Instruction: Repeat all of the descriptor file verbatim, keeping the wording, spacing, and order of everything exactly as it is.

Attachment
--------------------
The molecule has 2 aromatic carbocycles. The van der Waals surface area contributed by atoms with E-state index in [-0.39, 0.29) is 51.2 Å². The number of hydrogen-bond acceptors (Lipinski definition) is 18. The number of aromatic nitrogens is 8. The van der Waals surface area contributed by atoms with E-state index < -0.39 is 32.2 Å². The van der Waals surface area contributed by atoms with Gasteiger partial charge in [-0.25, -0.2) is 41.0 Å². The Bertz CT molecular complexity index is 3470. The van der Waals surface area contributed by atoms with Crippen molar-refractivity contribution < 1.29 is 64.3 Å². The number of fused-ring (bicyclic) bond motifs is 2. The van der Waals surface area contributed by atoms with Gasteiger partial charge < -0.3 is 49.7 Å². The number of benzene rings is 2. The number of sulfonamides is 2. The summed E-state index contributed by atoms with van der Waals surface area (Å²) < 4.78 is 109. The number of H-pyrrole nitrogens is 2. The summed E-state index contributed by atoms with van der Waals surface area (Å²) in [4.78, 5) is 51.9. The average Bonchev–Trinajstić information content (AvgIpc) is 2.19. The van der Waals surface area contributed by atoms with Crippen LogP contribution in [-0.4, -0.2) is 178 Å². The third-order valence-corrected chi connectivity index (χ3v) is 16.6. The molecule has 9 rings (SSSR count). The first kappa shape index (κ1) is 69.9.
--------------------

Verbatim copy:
The molecule has 2 aromatic carbocycles. The van der Waals surface area contributed by atoms with E-state index in [-0.39, 0.29) is 51.2 Å². The number of hydrogen-bond acceptors (Lipinski definition) is 18. The number of aromatic nitrogens is 8. The van der Waals surface area contributed by atoms with E-state index < -0.39 is 32.2 Å². The van der Waals surface area contributed by atoms with Gasteiger partial charge in [-0.25, -0.2) is 41.0 Å². The Bertz CT molecular complexity index is 3470. The van der Waals surface area contributed by atoms with Crippen molar-refractivity contribution < 1.29 is 64.3 Å². The number of fused-ring (bicyclic) bond motifs is 2. The van der Waals surface area contributed by atoms with Gasteiger partial charge < -0.3 is 49.7 Å². The number of benzene rings is 2. The number of sulfonamides is 2. The summed E-state index contributed by atoms with van der Waals surface area (Å²) < 4.78 is 109. The number of H-pyrrole nitrogens is 2. The summed E-state index contributed by atoms with van der Waals surface area (Å²) in [4.78, 5) is 51.9. The average Bonchev–Trinajstić information content (AvgIpc) is 2.19. The van der Waals surface area contributed by atoms with Crippen LogP contribution in [-0.4, -0.2) is 178 Å². The third-order valence-corrected chi connectivity index (χ3v) is 16.6. The molecule has 9 rings (SSSR count). The first kappa shape index (κ1) is 69.9.